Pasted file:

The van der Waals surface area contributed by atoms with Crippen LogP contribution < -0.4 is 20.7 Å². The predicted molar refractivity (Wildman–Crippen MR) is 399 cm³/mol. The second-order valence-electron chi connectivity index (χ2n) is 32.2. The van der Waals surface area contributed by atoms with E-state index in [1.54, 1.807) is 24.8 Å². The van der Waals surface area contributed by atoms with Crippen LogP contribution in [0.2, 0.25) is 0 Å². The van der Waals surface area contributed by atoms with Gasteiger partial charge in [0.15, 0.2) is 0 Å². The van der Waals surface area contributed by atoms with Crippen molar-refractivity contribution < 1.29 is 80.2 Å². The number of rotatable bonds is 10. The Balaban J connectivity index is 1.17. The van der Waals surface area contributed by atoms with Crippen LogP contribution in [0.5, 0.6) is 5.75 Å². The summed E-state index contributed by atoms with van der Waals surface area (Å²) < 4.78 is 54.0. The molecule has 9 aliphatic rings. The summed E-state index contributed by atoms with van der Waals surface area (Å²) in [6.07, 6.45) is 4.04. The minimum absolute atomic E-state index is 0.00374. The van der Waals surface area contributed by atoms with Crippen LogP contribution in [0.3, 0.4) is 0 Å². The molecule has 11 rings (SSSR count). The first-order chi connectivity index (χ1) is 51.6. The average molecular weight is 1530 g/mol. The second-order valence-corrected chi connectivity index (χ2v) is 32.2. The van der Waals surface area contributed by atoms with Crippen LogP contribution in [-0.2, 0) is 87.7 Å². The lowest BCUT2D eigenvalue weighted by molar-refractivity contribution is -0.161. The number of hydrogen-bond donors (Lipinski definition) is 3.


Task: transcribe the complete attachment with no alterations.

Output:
The van der Waals surface area contributed by atoms with Crippen LogP contribution < -0.4 is 20.7 Å². The predicted molar refractivity (Wildman–Crippen MR) is 399 cm³/mol. The second-order valence-electron chi connectivity index (χ2n) is 32.2. The van der Waals surface area contributed by atoms with E-state index in [1.54, 1.807) is 24.8 Å². The van der Waals surface area contributed by atoms with Crippen LogP contribution in [0.2, 0.25) is 0 Å². The van der Waals surface area contributed by atoms with Gasteiger partial charge in [0.15, 0.2) is 0 Å². The van der Waals surface area contributed by atoms with Crippen molar-refractivity contribution < 1.29 is 80.2 Å². The number of rotatable bonds is 10. The Balaban J connectivity index is 1.17. The van der Waals surface area contributed by atoms with Crippen LogP contribution in [0.5, 0.6) is 5.75 Å². The summed E-state index contributed by atoms with van der Waals surface area (Å²) < 4.78 is 54.0. The molecule has 9 aliphatic rings. The summed E-state index contributed by atoms with van der Waals surface area (Å²) in [6.07, 6.45) is 4.04. The minimum absolute atomic E-state index is 0.00374. The van der Waals surface area contributed by atoms with Crippen LogP contribution in [0.3, 0.4) is 0 Å². The molecule has 11 rings (SSSR count). The first-order chi connectivity index (χ1) is 51.6. The average molecular weight is 1530 g/mol. The second-order valence-corrected chi connectivity index (χ2v) is 32.2. The van der Waals surface area contributed by atoms with Crippen LogP contribution in [-0.2, 0) is 87.7 Å². The lowest BCUT2D eigenvalue weighted by molar-refractivity contribution is -0.161. The number of hydrogen-bond donors (Lipinski definition) is 3.